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Vision: To Foster Catholic Men's Spirituality in Chicago Southland
Anger, Forgiveness, and Love 
By Frank J Casella

“Forgive me for the times I have not been a dutiful son, obeying the commandments, and making my life a sacrifice in tribute to your sacrifice on Calvary to forgive my sins.”


These are the words from A Man’s Prayer (PDF).  God loves us that He sent His only Son into the world to save us from ourselves. How much more should we forgive others? This is demonstrated by Jesus Himself when on the cross.


After suffering and dying for us, He looked up to God and said "Father, forgive them, they know not what they do." As Christians, we should live in such a way that we are constantly forgiving, as this is the only way to truly love others. 


"Then Peter approaching asked him, "Lord, if my brother sins against me, how often must I forgive him?"  ..  Jesus answered, “I say to you, not seven times but seventy-seven times.""


We need to remember that we are all human. We make mistakes. We hurt each other. We need to forgive each other. It is the only way to move forward. Remember that the person who did the wrong thing could also hurting inside.


People in the United States are living in a world that is both war-torn and divided. There have been shootings, protests, and vitriolic debates on and off social media. And then there is the tone of politics today. People need a lot of forgiveness in order to heal the fractures in our society. 


I think we have forgotten how to work things out with civility because we have too much litigation in our society.


"Jesus doesn’t condemn us, for trying to forgive and not being able to. Jesus lets us know that if we fail, it’s okay to try again. That the important part is that we try again."  


I have come to learn that anger is not a sin. Most people think that anger is a bad thing, but I now know that it can be a valuable emotion when used in the right way. For example, anger can help us when we are negotiating or when we are fighting for what we believe in. It can also be a sign that we are standing up for ourselves and defending our rights.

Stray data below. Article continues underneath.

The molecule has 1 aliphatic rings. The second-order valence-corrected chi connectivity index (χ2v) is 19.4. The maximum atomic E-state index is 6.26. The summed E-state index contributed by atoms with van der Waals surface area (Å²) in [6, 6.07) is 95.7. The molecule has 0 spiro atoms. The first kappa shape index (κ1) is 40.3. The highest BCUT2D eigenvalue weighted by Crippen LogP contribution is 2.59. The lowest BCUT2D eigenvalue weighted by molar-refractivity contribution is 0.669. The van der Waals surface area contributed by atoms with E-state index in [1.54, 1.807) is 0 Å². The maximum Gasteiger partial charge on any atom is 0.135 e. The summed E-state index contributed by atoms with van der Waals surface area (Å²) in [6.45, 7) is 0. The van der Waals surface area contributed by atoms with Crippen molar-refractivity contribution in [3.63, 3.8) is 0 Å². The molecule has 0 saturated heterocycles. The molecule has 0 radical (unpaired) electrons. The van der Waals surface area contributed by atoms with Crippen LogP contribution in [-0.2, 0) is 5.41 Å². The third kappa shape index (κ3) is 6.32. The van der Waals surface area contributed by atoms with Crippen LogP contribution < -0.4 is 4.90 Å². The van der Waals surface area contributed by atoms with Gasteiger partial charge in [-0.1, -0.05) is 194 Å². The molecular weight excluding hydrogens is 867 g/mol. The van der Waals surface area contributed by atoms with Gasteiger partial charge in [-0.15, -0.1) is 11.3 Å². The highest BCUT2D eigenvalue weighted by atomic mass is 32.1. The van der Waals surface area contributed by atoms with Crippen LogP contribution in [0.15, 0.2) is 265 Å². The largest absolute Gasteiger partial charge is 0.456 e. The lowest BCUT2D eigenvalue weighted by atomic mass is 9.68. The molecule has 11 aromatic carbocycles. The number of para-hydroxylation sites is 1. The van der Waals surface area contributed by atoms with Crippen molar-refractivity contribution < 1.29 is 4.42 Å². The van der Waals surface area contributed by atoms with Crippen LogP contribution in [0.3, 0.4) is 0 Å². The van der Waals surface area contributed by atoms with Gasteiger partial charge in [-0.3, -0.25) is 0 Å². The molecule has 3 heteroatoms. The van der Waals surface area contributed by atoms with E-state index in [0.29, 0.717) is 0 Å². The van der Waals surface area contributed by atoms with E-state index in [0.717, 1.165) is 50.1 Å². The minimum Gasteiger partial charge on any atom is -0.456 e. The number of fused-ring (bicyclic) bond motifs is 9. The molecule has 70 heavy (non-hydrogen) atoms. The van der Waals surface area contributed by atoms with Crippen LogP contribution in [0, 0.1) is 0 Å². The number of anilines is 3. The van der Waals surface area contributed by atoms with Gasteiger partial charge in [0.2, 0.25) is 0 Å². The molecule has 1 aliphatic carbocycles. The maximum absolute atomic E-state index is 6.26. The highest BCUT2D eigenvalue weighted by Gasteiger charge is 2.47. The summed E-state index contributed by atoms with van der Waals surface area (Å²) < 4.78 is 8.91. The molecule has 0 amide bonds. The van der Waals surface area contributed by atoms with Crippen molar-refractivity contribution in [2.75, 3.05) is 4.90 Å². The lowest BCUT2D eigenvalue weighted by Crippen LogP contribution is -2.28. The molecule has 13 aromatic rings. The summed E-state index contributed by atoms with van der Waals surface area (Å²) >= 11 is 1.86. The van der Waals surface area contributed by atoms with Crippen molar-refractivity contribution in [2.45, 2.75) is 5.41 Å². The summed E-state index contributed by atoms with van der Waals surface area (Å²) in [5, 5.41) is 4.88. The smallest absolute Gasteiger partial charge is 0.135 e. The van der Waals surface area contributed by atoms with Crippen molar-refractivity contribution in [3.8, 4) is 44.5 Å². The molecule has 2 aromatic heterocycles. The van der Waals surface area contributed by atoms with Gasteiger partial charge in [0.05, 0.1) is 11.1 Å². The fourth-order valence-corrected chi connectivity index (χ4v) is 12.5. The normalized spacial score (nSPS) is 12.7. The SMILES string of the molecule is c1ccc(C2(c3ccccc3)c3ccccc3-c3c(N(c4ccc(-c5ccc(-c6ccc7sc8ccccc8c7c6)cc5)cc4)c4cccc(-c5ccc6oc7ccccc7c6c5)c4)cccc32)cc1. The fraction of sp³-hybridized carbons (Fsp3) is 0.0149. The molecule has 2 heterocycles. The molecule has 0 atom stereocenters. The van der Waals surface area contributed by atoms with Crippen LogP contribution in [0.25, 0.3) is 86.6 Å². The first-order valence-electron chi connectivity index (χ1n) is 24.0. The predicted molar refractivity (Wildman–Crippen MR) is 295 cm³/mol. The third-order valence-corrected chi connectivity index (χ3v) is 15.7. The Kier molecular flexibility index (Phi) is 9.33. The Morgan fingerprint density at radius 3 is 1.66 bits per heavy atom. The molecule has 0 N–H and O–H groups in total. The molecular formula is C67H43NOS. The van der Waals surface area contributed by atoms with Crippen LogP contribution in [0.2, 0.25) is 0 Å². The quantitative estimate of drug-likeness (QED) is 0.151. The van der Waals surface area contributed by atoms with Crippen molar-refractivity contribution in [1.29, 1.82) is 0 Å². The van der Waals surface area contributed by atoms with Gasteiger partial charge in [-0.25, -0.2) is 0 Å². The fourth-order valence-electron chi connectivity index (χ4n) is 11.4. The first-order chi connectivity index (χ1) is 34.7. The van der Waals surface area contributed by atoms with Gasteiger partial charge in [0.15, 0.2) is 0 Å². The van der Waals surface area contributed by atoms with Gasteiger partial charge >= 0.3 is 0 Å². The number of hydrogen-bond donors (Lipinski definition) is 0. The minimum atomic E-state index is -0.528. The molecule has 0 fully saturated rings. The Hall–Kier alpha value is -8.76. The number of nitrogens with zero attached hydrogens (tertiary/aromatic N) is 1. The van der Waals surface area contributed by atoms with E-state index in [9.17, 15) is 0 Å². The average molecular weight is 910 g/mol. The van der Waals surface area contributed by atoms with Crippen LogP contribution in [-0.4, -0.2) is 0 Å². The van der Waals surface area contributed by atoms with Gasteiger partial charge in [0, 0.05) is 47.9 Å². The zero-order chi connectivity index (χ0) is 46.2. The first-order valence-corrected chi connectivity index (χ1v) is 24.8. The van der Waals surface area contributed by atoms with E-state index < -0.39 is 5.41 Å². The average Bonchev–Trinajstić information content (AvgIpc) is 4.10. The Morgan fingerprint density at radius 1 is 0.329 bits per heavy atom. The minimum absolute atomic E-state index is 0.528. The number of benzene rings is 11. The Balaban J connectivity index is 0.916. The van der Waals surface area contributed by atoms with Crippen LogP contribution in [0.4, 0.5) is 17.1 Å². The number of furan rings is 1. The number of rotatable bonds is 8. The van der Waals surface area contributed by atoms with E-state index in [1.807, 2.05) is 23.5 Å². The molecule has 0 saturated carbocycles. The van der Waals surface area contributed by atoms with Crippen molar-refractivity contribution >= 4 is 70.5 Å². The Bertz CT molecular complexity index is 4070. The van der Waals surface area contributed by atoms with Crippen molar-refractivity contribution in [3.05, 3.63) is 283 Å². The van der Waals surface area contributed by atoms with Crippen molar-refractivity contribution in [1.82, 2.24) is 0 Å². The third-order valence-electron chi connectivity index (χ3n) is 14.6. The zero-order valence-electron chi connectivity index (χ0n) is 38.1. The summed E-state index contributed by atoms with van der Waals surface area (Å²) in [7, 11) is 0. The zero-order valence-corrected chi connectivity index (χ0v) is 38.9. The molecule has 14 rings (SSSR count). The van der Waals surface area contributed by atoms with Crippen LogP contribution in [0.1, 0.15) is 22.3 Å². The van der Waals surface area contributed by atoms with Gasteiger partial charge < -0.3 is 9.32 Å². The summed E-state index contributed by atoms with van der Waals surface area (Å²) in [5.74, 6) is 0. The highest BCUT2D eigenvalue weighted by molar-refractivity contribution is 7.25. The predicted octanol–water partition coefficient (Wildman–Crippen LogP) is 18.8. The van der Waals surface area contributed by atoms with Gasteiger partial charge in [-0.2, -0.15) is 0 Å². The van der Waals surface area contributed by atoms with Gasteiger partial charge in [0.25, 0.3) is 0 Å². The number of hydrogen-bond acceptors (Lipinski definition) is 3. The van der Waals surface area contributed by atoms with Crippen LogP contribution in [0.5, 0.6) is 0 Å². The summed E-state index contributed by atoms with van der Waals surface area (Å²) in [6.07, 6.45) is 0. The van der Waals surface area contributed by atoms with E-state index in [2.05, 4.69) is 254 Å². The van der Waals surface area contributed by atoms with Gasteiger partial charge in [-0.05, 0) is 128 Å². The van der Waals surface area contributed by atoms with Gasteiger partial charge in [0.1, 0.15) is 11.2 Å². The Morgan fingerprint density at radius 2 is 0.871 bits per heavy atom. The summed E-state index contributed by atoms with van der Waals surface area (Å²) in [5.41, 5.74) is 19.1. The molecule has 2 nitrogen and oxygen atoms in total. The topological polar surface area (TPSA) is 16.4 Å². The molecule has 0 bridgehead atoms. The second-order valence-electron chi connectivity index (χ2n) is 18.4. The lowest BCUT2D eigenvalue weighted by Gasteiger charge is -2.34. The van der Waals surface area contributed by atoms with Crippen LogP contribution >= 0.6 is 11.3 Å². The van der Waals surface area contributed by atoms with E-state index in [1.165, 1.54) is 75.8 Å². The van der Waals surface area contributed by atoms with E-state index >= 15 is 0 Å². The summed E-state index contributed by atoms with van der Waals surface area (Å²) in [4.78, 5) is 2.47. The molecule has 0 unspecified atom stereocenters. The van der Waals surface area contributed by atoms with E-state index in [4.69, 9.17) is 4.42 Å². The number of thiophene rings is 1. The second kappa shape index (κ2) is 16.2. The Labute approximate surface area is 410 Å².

Anger is sinful when there is an undue vehemence in the passion itself, whether inwardly or outwardly. Ordinarily it is then accounted a venial sin unless the excess be so great as to go counter seriously to the love of God or of one’s neighbor.


The most helpful thing I have found is to ask “does my anger show how I love Jesus”?


So, I have a plan for you ….


Most of us probably don’t picture Jesus getting angry. We’ve been conditioned to regard anger as something to be controlled, as one of the “bad” emotions. But Matthew 21:12 shows us at least one incident in Jesus’ life when he was not only angry, but he overturned tables and generally created a mess in a public place. And the story suggests that there’s a difference between rage and outrage.


Anger can be a normal and natural response to a situation, but outrage is a much more intense form of anger that can lead to violence. Jesus shows us that there’s a difference between these two emotions, and that using anger in the right way can be incredibly helpful in achieving our goals. 


It's no secret that anger, and a lack of forgiveness, happen most often when our lives don't go as we planned. When we extend forgiveness to others, we become a better person, and people tend to respond more positively. In other words, forgiving others is good for our own self-esteem and can help improve the relationships we have with them. 


With this in mind, I find, when anger strikes, instead of seeking apology, it is better to first offer forgiveness. 


So I challenge you to make this a plan, and then let me know how things are going - directly at


The list to forgive, and the benefits for it, is endless as I’m sure you can imagine.  Forgiveness is key to a long and happy life … think about it.



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